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Shale Gas Is Fracking Green

Ask a green what he or she thinks about fracking, and you’re likely to get an earful of criticism about methane leaks, poisoned groundwater, and climate change disaster. But a new report from the ecologically minded Breakthrough Institute (BI) makes the case that shale gas actually has a net environmental benefit. Nevermind the boosts to our energy security, and economy that fracking provides; the controversial drilling process is worth embracing on green merits alone.

Natural gas’s biggest green qualification is the extent to which it displaces coal as an energy source. Burning coal emits roughly twice as much greenhouse gas into the air as natural gas. Thanks to the shale boom, we’re getting less of our electricity from coal-fired power plants and more from natural gas. The BI notes, “From 2008 to 2012, annual coal consumption for US electric power declined, on average, by 50 million tons.” That’s something greens should be cheering, and it’s mostly thanks to fracking.

But natural gas doesn’t just beat coal on carbon emissions. The BI explains why, at the local level, shale gas does less harm than coal:

The environmental and community impacts of shale fracking are reliably far more modest than those created by coal mining and production. Whereas coal mining removes entire mountains and contaminates streams with hazardous waste, natural gas drill pads occupy only a few hundred square feet, and there are only a handful of cases of groundwater contamination by fracking chemicals. Whereas innovation in coal mining resulted in greater landscape degradation, innovation in gas fracking has resulted in less-toxic fracking chemicals, fewer drill pads, and better drilling practices.

It seems pretty straightforward at this point: the more natural gas we burn, the less coal we burn. That leads to lower carbon emissions and less harm to the environment and local communities.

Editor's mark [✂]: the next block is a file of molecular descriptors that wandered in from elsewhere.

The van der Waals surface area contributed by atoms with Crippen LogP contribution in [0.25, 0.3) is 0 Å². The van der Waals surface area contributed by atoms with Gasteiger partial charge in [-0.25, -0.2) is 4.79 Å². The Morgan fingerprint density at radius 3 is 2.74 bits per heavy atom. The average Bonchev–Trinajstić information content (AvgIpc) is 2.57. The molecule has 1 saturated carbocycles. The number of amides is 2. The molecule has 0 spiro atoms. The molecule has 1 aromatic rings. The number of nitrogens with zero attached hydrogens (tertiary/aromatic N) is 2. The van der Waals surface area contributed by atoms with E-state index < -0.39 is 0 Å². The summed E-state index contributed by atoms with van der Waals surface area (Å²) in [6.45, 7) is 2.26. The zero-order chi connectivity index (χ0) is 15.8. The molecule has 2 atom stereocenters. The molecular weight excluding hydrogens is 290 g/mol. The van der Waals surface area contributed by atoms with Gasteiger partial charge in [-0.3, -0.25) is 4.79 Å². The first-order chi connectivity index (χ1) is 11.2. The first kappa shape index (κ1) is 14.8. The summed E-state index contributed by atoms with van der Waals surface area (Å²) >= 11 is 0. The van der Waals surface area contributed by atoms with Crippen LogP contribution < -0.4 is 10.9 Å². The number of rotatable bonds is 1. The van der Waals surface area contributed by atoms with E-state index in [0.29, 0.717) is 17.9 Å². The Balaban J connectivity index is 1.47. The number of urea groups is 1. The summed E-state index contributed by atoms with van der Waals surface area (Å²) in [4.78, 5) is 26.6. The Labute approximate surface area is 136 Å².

Many greens have one final quibble: that the increased share of shale gas in our energy mix will come at the expense of the fledgling solar and wind industries.

Breakthrough has an answer for that as well. Gas plants are a lot cheaper to build than coal plants, and cheaper to scale up if needed. Surprisingly, this is actually good news for solar and wind energy. When the wind isn’t blowing and the sun isn’t shining, we need other sources of energy. Coal plants have high capital costs: they’re generally much more expensive than natural gas plants, which means, once built, they’re going to stay online as long as possible to recoup that initial investment. Natural gas plants are cheaper to build, so there’s less of a need to keep them on when the sun is shining and the wind is blowing. In that sense, natural gas makes our power supply more flexible and boosts the viability of renewable energy sources.

Despite all of this, the green camp is firmly entrenched in its opposition to shale gas. No matter that shale gas displaces dirty-burning coal; it’s still a fossil fuel, and its emissions aren’t zero. But the world isn’t black and white, and the fact that greens can’t see in shades of gray means that they will continue to be forced to sit out serious energy policy debates. In a perfect world, we would be able to harness the power of the wind and the sun cheaply, consistently, and efficiently, but the technology isn’t there yet. Shale gas is a viable option, and a relatively green one at that.

[Oil rig image and plant image courtesy of Shutterstock]

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  • rheddles

    Perhaps this should be taken as evidence that the environmentalists concerns are not motivated by rational analysis but by some irrational belief, almost religious in nature.

    • Philopoemen

      Q: How do you guess if someone’s an environmentalist?

      A: You don’t have to, they’ll tell you.

      • Yep, and with a fundamentalist zeal that makes fire-and-brimstone preachers sound like they’ve got a good buzz on …

    • That’s why I call their most publicized effort these days, the Climate Change Cult.

  • Corlyss

    Combine this with the fact that it was just announced that we have something like double the oil reserves and 4 times the shale gas reserves, and we’re looking at energy independence by 2020 if we can just free ourselves from the animist ankle biters now in control of energy policy.

  • Andrew Allison